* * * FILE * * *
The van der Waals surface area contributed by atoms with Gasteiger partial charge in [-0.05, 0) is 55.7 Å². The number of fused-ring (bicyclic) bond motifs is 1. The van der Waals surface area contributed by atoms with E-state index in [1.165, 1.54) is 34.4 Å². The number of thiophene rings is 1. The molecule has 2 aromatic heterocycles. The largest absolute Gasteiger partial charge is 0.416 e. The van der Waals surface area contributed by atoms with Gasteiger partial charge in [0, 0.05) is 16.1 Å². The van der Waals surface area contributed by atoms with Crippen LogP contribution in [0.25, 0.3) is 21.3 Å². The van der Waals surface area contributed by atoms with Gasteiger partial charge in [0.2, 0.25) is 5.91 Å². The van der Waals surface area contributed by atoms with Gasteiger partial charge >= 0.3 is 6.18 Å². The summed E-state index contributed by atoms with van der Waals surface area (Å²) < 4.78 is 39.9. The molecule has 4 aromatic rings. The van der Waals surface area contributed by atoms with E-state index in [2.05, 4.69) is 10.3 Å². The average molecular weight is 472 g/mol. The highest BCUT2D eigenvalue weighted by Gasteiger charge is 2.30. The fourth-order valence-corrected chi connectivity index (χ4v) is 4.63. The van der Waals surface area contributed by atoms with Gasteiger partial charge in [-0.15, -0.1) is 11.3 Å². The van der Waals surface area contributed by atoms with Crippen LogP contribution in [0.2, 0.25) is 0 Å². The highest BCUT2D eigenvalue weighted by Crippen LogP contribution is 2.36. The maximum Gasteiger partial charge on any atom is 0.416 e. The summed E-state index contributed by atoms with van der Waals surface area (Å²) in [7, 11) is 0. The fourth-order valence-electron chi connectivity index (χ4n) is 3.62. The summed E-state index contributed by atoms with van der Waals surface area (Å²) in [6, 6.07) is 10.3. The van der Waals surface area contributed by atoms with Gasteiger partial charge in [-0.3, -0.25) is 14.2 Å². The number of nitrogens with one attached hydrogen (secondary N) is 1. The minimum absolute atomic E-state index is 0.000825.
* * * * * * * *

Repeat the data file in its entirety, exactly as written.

The van der Waals surface area contributed by atoms with Gasteiger partial charge in [-0.05, 0) is 55.7 Å². The number of fused-ring (bicyclic) bond motifs is 1. The van der Waals surface area contributed by atoms with E-state index in [1.165, 1.54) is 34.4 Å². The number of thiophene rings is 1. The molecule has 2 aromatic heterocycles. The largest absolute Gasteiger partial charge is 0.416 e. The van der Waals surface area contributed by atoms with Gasteiger partial charge in [0, 0.05) is 16.1 Å². The van der Waals surface area contributed by atoms with Crippen LogP contribution in [0.25, 0.3) is 21.3 Å². The van der Waals surface area contributed by atoms with Gasteiger partial charge in [0.2, 0.25) is 5.91 Å². The van der Waals surface area contributed by atoms with Gasteiger partial charge >= 0.3 is 6.18 Å². The summed E-state index contributed by atoms with van der Waals surface area (Å²) < 4.78 is 39.9. The molecule has 4 aromatic rings. The van der Waals surface area contributed by atoms with E-state index in [2.05, 4.69) is 10.3 Å². The average molecular weight is 472 g/mol. The highest BCUT2D eigenvalue weighted by Gasteiger charge is 2.30. The fourth-order valence-corrected chi connectivity index (χ4v) is 4.63. The van der Waals surface area contributed by atoms with Gasteiger partial charge in [-0.15, -0.1) is 11.3 Å². The van der Waals surface area contributed by atoms with Crippen LogP contribution in [0.2, 0.25) is 0 Å². The highest BCUT2D eigenvalue weighted by Crippen LogP contribution is 2.36. The maximum Gasteiger partial charge on any atom is 0.416 e. The summed E-state index contributed by atoms with van der Waals surface area (Å²) in [7, 11) is 0. The fourth-order valence-electron chi connectivity index (χ4n) is 3.62. The summed E-state index contributed by atoms with van der Waals surface area (Å²) in [6, 6.07) is 10.3. The van der Waals surface area contributed by atoms with Gasteiger partial charge in [-0.3, -0.25) is 14.2 Å². The number of nitrogens with one attached hydrogen (secondary N) is 1. The minimum absolute atomic E-state index is 0.000825.